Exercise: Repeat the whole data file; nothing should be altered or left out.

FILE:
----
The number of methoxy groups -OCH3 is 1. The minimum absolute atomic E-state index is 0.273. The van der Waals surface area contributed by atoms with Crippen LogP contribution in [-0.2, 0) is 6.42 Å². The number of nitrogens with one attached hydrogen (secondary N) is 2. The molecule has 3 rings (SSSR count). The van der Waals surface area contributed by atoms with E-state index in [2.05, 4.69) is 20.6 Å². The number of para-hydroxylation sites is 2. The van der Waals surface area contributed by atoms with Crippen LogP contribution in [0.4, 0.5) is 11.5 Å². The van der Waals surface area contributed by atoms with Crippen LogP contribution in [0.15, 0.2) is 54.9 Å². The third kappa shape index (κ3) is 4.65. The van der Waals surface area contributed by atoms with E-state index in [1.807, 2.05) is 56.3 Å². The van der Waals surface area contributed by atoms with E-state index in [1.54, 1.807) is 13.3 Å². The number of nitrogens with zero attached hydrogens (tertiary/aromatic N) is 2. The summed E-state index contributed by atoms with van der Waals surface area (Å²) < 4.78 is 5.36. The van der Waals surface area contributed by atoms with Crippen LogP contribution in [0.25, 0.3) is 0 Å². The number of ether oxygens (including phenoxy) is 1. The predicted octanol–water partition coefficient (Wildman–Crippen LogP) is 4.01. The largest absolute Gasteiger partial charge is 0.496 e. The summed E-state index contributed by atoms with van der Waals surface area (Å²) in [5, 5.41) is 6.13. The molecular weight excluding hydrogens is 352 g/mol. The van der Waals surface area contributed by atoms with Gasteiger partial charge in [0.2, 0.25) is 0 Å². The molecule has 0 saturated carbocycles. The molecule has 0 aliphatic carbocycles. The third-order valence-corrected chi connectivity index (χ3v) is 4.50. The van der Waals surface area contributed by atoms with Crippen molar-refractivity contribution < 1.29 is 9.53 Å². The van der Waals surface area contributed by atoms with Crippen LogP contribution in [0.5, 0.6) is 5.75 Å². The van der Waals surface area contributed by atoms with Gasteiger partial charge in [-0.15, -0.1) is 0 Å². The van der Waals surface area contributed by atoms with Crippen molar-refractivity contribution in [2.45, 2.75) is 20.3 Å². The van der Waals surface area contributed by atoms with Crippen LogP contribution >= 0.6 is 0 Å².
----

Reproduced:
The number of methoxy groups -OCH3 is 1. The minimum absolute atomic E-state index is 0.273. The van der Waals surface area contributed by atoms with Crippen LogP contribution in [-0.2, 0) is 6.42 Å². The number of nitrogens with one attached hydrogen (secondary N) is 2. The molecule has 3 rings (SSSR count). The van der Waals surface area contributed by atoms with E-state index in [2.05, 4.69) is 20.6 Å². The number of para-hydroxylation sites is 2. The van der Waals surface area contributed by atoms with Crippen LogP contribution in [0.4, 0.5) is 11.5 Å². The van der Waals surface area contributed by atoms with Crippen LogP contribution in [0.15, 0.2) is 54.9 Å². The third kappa shape index (κ3) is 4.65. The van der Waals surface area contributed by atoms with E-state index in [1.807, 2.05) is 56.3 Å². The van der Waals surface area contributed by atoms with E-state index in [1.54, 1.807) is 13.3 Å². The number of nitrogens with zero attached hydrogens (tertiary/aromatic N) is 2. The summed E-state index contributed by atoms with van der Waals surface area (Å²) < 4.78 is 5.36. The van der Waals surface area contributed by atoms with Crippen LogP contribution in [0.25, 0.3) is 0 Å². The number of ether oxygens (including phenoxy) is 1. The predicted octanol–water partition coefficient (Wildman–Crippen LogP) is 4.01. The largest absolute Gasteiger partial charge is 0.496 e. The summed E-state index contributed by atoms with van der Waals surface area (Å²) in [5, 5.41) is 6.13. The molecular weight excluding hydrogens is 352 g/mol. The van der Waals surface area contributed by atoms with Gasteiger partial charge in [0.2, 0.25) is 0 Å². The molecule has 0 saturated carbocycles. The molecule has 0 aliphatic carbocycles. The third-order valence-corrected chi connectivity index (χ3v) is 4.50. The van der Waals surface area contributed by atoms with Crippen molar-refractivity contribution < 1.29 is 9.53 Å². The van der Waals surface area contributed by atoms with Crippen LogP contribution in [0.5, 0.6) is 5.75 Å². The van der Waals surface area contributed by atoms with Gasteiger partial charge in [-0.15, -0.1) is 0 Å². The van der Waals surface area contributed by atoms with Crippen molar-refractivity contribution in [2.45, 2.75) is 20.3 Å². The van der Waals surface area contributed by atoms with Crippen LogP contribution >= 0.6 is 0 Å².